Happy February, friends. Just checking in today to give you a quick update on my Challies 2016 Reading Challenge progress. (As I’ve written previously, I’m taking part in this reading challenge, and endeavoring to blow my previous yearly best out of the water by reading at least 50 books this year, inspired mostly by Tim Challies’ list).
I started the year with some library books already in my reading queue, so while I have read a total of 5 books already, only 3 of them fit slots on the list:
A Graphic Novel: Avatar, the Last Airbender–The Search, by Gene Luen Yang. Over the Christmas break, I binge-watched the Airbender animated series with some teenage boys staying with us for the holidays. I was engaged and intrigued by the depth of character and story-telling, which was impressive for only 3 seasons of television. So when I found out that there have been a few graphic-novel continuations of that story, I wanted to check out one of them as part of this challenge.
Graphic novels are obviously a visual art form, so the lines, coloring, and use of space are all part of the language of the story. This graphic novel, though not perhaps as well-written as some of the episodes of the show, carries on the spirit of the source material surprisingly well. If you enjoy the television show, this book is worth your time. It’s a quick read, perfect for a lazy Saturday afternoon.
A Book Published in 2016: Written in Fire, by Marcus Sakey. I’ve already blogged about this one, so I’ll keep this short. I enjoyed the first two installments of this trilogy, and I enjoyed following the characters, but this novel failed to thrill me, and left me a little disappointed on the whole. Not recommended unless you’re really into the premise of the series and you’re not bothered by the increasing amounts of objectionable and troubling content.
A Mystery or Detective Novel: Red Harvest, by Dashiell Hammett. Dashiell Hammett is widely considered to be the godfather of the American crime novel. Some of his most famous characters and stories have been turned into classic films that have cemented the image of the tough-guy private eye in the American consciousness. I’ve been wanting to read something by Hammett for a while, and rather than pick up The Maltese Falcon or The Thin Man (books with which I’m very familiar through their film adaptations), I decided on Red Harvest, a book that would be the inspiration for the classic Japanese samurai film Yojimbo by Akira Kurosawa, and the American westerns A Fistful of Dollars and Last Man Standing.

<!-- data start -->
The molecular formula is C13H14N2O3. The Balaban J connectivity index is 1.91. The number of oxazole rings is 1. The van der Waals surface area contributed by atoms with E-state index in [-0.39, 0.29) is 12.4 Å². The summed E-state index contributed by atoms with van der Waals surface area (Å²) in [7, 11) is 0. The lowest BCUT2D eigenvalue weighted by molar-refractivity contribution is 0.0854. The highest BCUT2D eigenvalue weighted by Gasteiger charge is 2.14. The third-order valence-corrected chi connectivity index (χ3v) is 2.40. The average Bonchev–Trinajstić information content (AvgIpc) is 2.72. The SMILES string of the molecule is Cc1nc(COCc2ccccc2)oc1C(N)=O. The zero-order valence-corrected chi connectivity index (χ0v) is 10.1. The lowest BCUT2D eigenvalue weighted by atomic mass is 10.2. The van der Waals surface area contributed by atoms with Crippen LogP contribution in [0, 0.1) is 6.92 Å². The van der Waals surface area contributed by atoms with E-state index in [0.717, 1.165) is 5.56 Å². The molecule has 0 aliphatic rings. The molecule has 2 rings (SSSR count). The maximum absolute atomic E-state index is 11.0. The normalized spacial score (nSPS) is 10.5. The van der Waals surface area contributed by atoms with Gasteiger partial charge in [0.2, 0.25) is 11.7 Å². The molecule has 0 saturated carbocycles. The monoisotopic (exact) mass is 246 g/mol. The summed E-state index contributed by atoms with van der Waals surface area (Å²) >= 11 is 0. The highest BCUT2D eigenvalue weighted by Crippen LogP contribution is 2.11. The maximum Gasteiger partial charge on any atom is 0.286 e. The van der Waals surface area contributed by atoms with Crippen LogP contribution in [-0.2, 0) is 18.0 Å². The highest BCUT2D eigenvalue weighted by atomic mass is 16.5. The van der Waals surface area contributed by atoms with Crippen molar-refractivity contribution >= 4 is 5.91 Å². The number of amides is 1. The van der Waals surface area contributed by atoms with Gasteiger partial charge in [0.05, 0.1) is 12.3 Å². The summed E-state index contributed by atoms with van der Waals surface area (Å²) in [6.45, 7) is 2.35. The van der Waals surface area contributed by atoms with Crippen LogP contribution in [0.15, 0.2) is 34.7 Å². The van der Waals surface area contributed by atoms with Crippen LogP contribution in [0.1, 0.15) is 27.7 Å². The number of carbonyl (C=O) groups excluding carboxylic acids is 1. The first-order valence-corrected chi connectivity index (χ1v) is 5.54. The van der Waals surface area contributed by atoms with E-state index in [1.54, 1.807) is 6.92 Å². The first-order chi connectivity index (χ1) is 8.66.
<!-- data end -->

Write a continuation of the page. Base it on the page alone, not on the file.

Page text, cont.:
In Red Harvest, Hammett’s recurring nameless main character (called “the Continental Op” outside the novels) is called to the town of Personville (or “Poisonville” as it’s soon called) by a newspaper editor who wants to expose corruption. The editor is killed as soon as the C.O. arrives in town, and our protagonist learns that the entire town is corrupt from top to bottom, and he figures he can stir the pot enough to wreck shop with the local rackets. Throughout the entire story, our “hero” (loosely-called) is lying, cheating, killing, and double-crossing, living by his own loose moral code of only doing dirty those who deserve it. In the end, the body count is high and the ending is frankly unsatisfying. The story pretty much ends when there’s no one interesting to kill anymore.
I was disappointed with Red Harvest, because given Hammett’s reputation, I was hoping for some slam-bang noir action. Some of the dialogue was snappy, but the pacing was inconsistent and the plotting was muddy. Something tells me that Hammett’s film adaptations did him a great many favors by tightening up and focusing his writing.
As for my current reading: I’m about to finish a book on productivity (full review forthcoming), and I’m working through a book about the Christian view of being a “slave of God.” Up next on the hit parade: a couple of books about the role of pastor as public theologian (for review), a book of poetry, and a children’s classic.
Your Turn: What have you been reading lately? Are you taking part in the 2016 Reading Challenge? I’d love to hear your mini-reviews and recommendations in the comments!